Oh, the weather outside is frightful… so use it to your advantage!
If people are stuck inside on a rainy or snowy day, they are likely curled up on the couch with a cup of hot chocolate and their laptop. What better time to offer them a discount? One of the keys to successful email marketing is relevance, and your weather-related email is sure to stand out in the inbox when your subscriber sees a subject line of, “IT’S SNOWING! Get the gear you need” or “Snowed In? Shop From Home & Get 20% Off – Today Only!”.
It’s been a wet winter so far on the East Coast, and my co-workers and I have received a few weather-related emails that made us take notice.
Rainy Day Special
On a rainy day, most of us want to stay inside where it’s dry and warm. Unfortunately for Qdoba, a Mexican fast food chain, that means fewer customers will stop in to eat with them.
Qdoba took this opportunity to offer their email subscribers a “Stormy Weather $2 Off Special”. Senior Client Services Manager Michelle Oglesby originally received this email, and it was bad weather in Michelle’s area that day. Qdoba used the demographic information they had for subscribers, and they targeted only those subscribers who lived in areas with bad weather.
The special was only available for that day only, so it truly was a rainy day offer. They also encouraged subscribers to engage with them by requiring them to click through to access the coupon. Kudos to Qdoba on a great offer. (Click image below to enlarge)
Eastern Mountain Sports (EMS) sent an email back in December, during one of the first snows of the season here in Baltimore. With a subject line of “IT’S SNOWING! Get the gear you need”, combined with the preheader “SEIZE THE SNOW DAY” and the excitement of that first snow, we took notice. Not only did the subject line grab our attention, the preheader further prompted subscribers to open the email and act on their call-to-action. It was literally snowing outside when we received this email, and it was a great reminder to purchase our outdoor gear for the season.
While EMS didn’t offer a one-day discount to further prompt recipients to make a purchase, the complete relevance and timeliness of this email made it hard to miss, and not get excited and click through to shop. (Click image below to enlarge)
*Bonus: I also like how they remind the recipient of the nearest store, so if we’re feeling adventurous, we can head out and shop in-store.
Snowed In? Shop from Home & Get 20% Off!
What’s one email that made Client Services Manager Elena Hekimian convert? Urban Outfitters’ recent personalization based on location and weather. In “4 Email Marketing Creatives That Made Me Convert”, Elena talks about a recent Urban Outfitters email where she explains:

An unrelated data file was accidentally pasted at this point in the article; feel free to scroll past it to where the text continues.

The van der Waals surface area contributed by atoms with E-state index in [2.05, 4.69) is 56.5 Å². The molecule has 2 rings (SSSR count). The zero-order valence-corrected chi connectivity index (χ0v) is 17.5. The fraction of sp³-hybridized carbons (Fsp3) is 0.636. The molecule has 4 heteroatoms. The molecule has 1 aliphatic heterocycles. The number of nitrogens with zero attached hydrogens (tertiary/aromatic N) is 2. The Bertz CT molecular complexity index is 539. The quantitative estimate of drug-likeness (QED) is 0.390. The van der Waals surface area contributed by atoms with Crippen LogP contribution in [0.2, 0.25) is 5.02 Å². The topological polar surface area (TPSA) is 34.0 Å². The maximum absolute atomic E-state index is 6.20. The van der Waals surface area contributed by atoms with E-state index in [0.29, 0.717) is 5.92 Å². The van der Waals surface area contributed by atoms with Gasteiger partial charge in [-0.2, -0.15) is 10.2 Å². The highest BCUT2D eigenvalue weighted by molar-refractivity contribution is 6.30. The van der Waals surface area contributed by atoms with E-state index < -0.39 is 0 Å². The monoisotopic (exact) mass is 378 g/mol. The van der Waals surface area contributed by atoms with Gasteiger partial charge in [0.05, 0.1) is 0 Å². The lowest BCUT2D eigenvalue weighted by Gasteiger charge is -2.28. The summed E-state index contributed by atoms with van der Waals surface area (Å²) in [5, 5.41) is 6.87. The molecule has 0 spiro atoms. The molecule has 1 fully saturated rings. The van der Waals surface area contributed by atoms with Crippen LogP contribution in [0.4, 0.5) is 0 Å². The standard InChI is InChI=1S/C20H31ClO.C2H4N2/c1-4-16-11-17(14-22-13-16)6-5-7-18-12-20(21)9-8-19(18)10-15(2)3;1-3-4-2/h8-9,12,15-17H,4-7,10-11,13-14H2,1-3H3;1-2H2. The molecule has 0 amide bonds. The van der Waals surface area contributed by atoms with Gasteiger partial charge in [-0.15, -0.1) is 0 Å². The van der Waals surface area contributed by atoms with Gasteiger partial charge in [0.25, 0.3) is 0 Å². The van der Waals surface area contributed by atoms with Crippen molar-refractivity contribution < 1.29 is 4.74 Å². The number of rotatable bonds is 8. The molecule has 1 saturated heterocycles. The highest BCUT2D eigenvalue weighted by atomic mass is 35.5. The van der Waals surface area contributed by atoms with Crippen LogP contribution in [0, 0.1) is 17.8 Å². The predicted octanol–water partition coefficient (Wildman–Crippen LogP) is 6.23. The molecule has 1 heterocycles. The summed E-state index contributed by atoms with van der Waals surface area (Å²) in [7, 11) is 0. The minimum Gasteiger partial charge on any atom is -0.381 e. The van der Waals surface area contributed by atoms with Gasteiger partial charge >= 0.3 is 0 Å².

I live in Baltimore, which just happened to receive some snow last night. It would appear that Urban Outfitters knew this as they cleverly sent me this email offer for being “snowed in”. I don’t know for sure that they used this much logic, but I’d like to think they only sent this campaign to those subscribers to have shipping or billing addresses that received snow last night. Also, in my email marketing dreams, I would imagine that they sent this to me because I’ve only converted on previous email campaigns within the past year when I’m given a coupon code. Maybe only in my wildest email marketing consulting dreams, but either way, I just purchased some discounted jeans!
With a subject line of “Snowed In? Shop From Home & Get 20% Off – Today Only!”, and a preheader of “Enter SNOWEDIN at Checkout to Get 20% Off!”, recipients were prompted to open the email and take action. (Click image below to enlarge)
19″ of Snow Means 19% Off
Barnes & Noble recently sent an email with the message “Nothing Stops a New Yorker! Especially when there’s a deal involved. 19″ of Snow Means 19% Off”.
B&N then prompted subscribers to “Put your snow boots on” and get an in-store coupon, or if they’d prefer to shop online, it was “Stay in your socks”, directing them to shop BN.com.
While I love that B&N used this snowy occasion to offer a discount to their subscribers, it seems as though they offered the discount to all subscribers in honor of New York receiving the snow. It would probably be more meaningful they segmented by city or zip code and targeted the email to people in that specific area as the examples above show. At the same time, no one is complaining about a 19% off discount!
If you want to use weather in your email marketing campaigns, here are a few tips:
- Collect subscribers’ demographic information. At opt-in or via subscriber preferences, ask subscribers for their location. Be sure to tell them why you’re asking for this information and how you’ll use it.
- Segment your database to target subscribers. Use the data you’ve collected to target subscribers in certain areas. This can be easily done in WhatCounts’s Publicaster (or the email marketing software you use).
- Monitor the weather & act quickly! Be sure to monitor the weather forecast, so you’re prepared to send your email as soon as the weather starts. That way subscribers receive your promotion early and have time to act (if there are time constraints)!
Have you received weather-related emails worth sharing? Let us know in the comment below!